This Is a Prayer to Baba Yaga. This Is a Prayer for Resistance

Baba Yaga


 

This is a prayer for Baba Yaga.  This is a prayer for Resistance.

This is a prayer for the magic of chicken feet, the heat of old hates, the way old bones hurt.  This is a prayer for Resistance.

This is a prayer for hat knitters, sign-carriers, Congress-callers.  Old women make up the Resistance.

This is a prayer for casserole-bakers, newsletter-writers, nuisances.  Old women make up the Resistance.

This is a prayer for phone-bankers, neighborhood-canvassers, early-voters.  Old women make up the Resistance.

When the Moon is full, I call to Her.

I bring coals for Her oven.  I bring flour, to cover Her tracks.  I bring paprika salve for Her old, sore joints.

I bring a list of complicit women.  I bring a doll poked with pins and bound with vines.  I bring a bottle of ancient anger.

“Come, Baba Yaga,” I say. “Come find me alone in the woods.”

 

She comes as she always comes: after a long, scary wait.

She comes as she always comes: riding a mortar, a mop handle, a big, black bird.

She comes as she always comes:  hungry, grumpy, alone.

 

“Old One,” I cry, “We are deep in the darkness.  We stand on the front lines, but we are afraid.”
Old One,” I say, “We are tired, our legs get shaky, our fingers are sore.”

“Old One,” I whisper, “It seems to us as if we have worked all our lives and only gone backwards.”

 

“Oh, shut up,” Baba Yaga says, grabbing all the cookies and putting them into her bag.  “Give me those for my cat,” She demands, pointing to liver mousse, sausages, cheese.

She pulls down the skin below my eyes.  “Not enough yogurt,” She decides.

“Oh,” She says, turning her chicken hut around and going way past the speed limit, “You’ll be fine.  I saw it in some tea leaves.  This all works out in the end.”

“Build you a fence made of bones,” She says.  “Write this on your wrist:  ‘By my mother’s blessing.'”

This is a prayer to Baba Yaga.  This is a prayer for Resistance.

This is a prayer for women in sneakers.  This is a prayer for Resistance.

This is a prayer for one more phone call.  This is a prayer for Resistance.

 

Picture found here.

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50 responses to “This Is a Prayer to Baba Yaga. This Is a Prayer for Resistance

  1. I love this. ❤

  2. Oh, I ❤ Baba Yaga, ancient Babushka from my maternal Slavic roots. I like what you've written for her – it made me smile and brought a sense of calmness to the morning.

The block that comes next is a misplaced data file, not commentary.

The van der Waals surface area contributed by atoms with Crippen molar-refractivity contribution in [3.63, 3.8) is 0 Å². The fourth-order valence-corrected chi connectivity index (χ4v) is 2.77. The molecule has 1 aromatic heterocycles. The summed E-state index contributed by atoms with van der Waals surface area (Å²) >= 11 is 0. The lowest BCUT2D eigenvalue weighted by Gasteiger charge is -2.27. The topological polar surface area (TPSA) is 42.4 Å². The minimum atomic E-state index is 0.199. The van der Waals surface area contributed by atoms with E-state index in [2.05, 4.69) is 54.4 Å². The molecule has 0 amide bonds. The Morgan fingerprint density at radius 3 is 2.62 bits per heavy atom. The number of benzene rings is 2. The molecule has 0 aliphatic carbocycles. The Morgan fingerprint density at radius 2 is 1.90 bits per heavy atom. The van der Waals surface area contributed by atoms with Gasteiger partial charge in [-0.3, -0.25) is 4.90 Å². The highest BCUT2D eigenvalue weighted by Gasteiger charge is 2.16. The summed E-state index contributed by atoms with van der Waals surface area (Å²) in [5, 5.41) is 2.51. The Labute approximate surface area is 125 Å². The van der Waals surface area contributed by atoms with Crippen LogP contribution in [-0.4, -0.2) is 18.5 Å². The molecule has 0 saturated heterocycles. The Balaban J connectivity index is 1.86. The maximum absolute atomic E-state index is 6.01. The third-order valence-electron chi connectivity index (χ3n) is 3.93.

A few years ago, I renamed all of the planets in our solar system after female goddesses – I know refer to Pluto as Baba Yaga. Renaming the planets made looking at my astrological chart more interesting, personal and relevant to me.

  3. I am finding your work inspirational and very practical. Many blessings on you.
    Rose May Dance

  4. Thank you for this. So much.

  5. Wonderful. I will read this whenever the current situation seems too dark or demoralizing. Thank you.

  6. Perfect!

  7. I like this so very much and I posted it on my FB page with credit to your blog. I hope this is ok but if not let me know and I will take it off immediately. Thanks so much for this..

  8. Brilliant, and Her responses are so down-to-earth. Thank you so much for this

  9. Thank you, this is beautiful!

  10. A wonderful poem and so filled with Truth. I sure needed this.

  11. Honor to you! This is strong

  12. thank you!

  13. She really comes to life here. Well done.

  14. Maribeth St Cyr

    may I share? Full credit of course!

  15. Simply wow–she is my culture hero and I have written a verse novel about her–FINDING BABA YAGA–that comes out next year from Tor.com

    Again–this poem is a wow on my heart meter.

    Jane Yolen

  16. And beautiful read aloud! Thank you!

  17. Pingback: Authentic Feminine Power | Our Daily Crime

  18. I loved this so much it inspired my own blog for this week! Thank you for sharing this!

    http://ourdailycrime.com/

  19. Mary Clark Schnibben

    Your Prayer to Baba Yaga moved me to tears, for I am an old woman, who, at 67 “phone-banked, made casseroles and carried signs” as I marched in the Women’s March and will do so again tomorrow in the name of science as form a living “fence of bones”. I’ve known about Baba Yaga since childhood, but she was pushed aside for goddesses from the British Isles, classical Greece and Scandinavia. Now that she has been resurrected in my memory, I find in her a perfect manifestation of the strength of will underscored by the righteous anger of those who resist.
    Many thanks for sharing this – blessings and please keep resisting and writing.

  20. Thank you so much for this post; I have referred back to it several times already when I needed (1) a slap upside the head and/or (2) a reminder that old women have something to offer. And, I do love the part about … “You need to eat more yogurt…” 🙂

  21. Lovely, lovely. Lifted my heart and spirits the moment I read it. I had to read it 3 times in a row before I wrote this.

  22. naturalmystic2014

    Terrific. Thanks for sharing.

  23. This old woman loves this post too.

  24. Amazing and beautifully so.

  25. Pingback: May Blog 2017 – Beltaine and the Beginning of Summer! | Ellen Evert Hopman

  26. Oh, thank you for this wonderful piece! I was also inspired by Baba Yaga a few months ago. I dressed as her for Halloween, knitting some of my costume and finding other pieces secondhand. She is so fascinating, and the older I get, the more I identify with her!

  27. Pingback: May Blog 2017 - Beltaine and the Beginning of Summer! - Ellen Evert Hopman

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